Accessibility navigation


Evaluating the effectiveness of urban hedges as air pollution barriers: importance of sampling method, species characteristics and site location

Blanusa, T., Qadir, Z. J., Kaur, A., Hadley, J. and Gush, M. B. (2020) Evaluating the effectiveness of urban hedges as air pollution barriers: importance of sampling method, species characteristics and site location. Environments, 7 (10). 81. ISSN 2076-3298

[img]
Preview
Text (Open access) - Published Version
· Available under License Creative Commons Attribution.
· Please see our End User Agreement before downloading.

2MB
[img] Text - Accepted Version
· Restricted to Repository staff only

1MB

It is advisable to refer to the publisher's version if you intend to cite from this work. See Guidance on citing.

To link to this item DOI: 10.3390/environments7100081

Abstract/Summary

Urban hedgerows can act as barriers to roadside particulate air pollution but details on methodologies to quantify pollutant capture, most efficient species to use and practical planning advice are still evolving. We aimed to compare three widely-used approaches to quantify particulate accumulation and deposition, and ascertain the most cost-effective and robust approach for rapid screening of various types of hedges. Secondly, using the most efficient methodology, we screened the summertime deposition of particulates on roadside hedges in Reading (UK), not just on species with differing leaf surface characteristics, but also along a transect of the hedge depth. Finally we also compared particles’ capture by hedge leaf surfaces in locations with different traffic intensities, to try and ascertain the extent of reduction of particles’ concentration in various hedge types and urban locations. Results suggest that the gravimetric determination of particulate capture was most rapid and cost-effective, while being least technically demanding. We confirmed that hairy and more complex leaves captured most particulates particularly in > 10 micro m range. However, species choice only had a significant impact on the extent of capture on major roads, where the pollutant concentrations were highest. Furthermore, only hedge depths in excess of 2 m were found to noticeably reduce the concentration of fine particles in species with less capacity for particulates’ capture. Findings complement the growing body of knowledge to guide urban and landscape planners in choosing the most appropriate species to mitigate air quality in various urban contexts.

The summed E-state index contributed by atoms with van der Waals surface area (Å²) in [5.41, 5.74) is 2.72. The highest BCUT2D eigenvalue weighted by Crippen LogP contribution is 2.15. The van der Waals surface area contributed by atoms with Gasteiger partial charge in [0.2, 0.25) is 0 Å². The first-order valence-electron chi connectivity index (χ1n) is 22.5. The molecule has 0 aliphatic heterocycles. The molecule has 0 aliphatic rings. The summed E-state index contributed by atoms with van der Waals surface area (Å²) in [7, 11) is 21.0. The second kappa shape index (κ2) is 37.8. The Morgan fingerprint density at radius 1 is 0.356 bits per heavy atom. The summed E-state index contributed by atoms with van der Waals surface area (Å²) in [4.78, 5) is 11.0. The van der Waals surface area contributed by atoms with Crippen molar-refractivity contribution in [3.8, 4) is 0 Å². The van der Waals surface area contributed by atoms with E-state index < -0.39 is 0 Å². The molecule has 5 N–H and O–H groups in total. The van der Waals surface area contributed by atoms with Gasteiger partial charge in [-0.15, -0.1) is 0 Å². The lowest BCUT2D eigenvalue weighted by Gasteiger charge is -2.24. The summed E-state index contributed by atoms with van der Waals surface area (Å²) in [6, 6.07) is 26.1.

Item Type:Article
Refereed:Yes
Divisions:Interdisciplinary centres and themes > Chemical Analysis Facility (CAF)
Interdisciplinary centres and themes > Chemical Analysis Facility (CAF) > Electron Microscopy Laboratory (CAF)
Faculty of Life Sciences > School of Agriculture, Policy and Development > Biodiversity, Crops and Agroecosystems Division > Crops Research Group
ID Code:93221
Publisher:MDPI

Downloads

Downloads per month over past year

University Staff: Request a correction | Centaur Editors: Update this record

Page navigation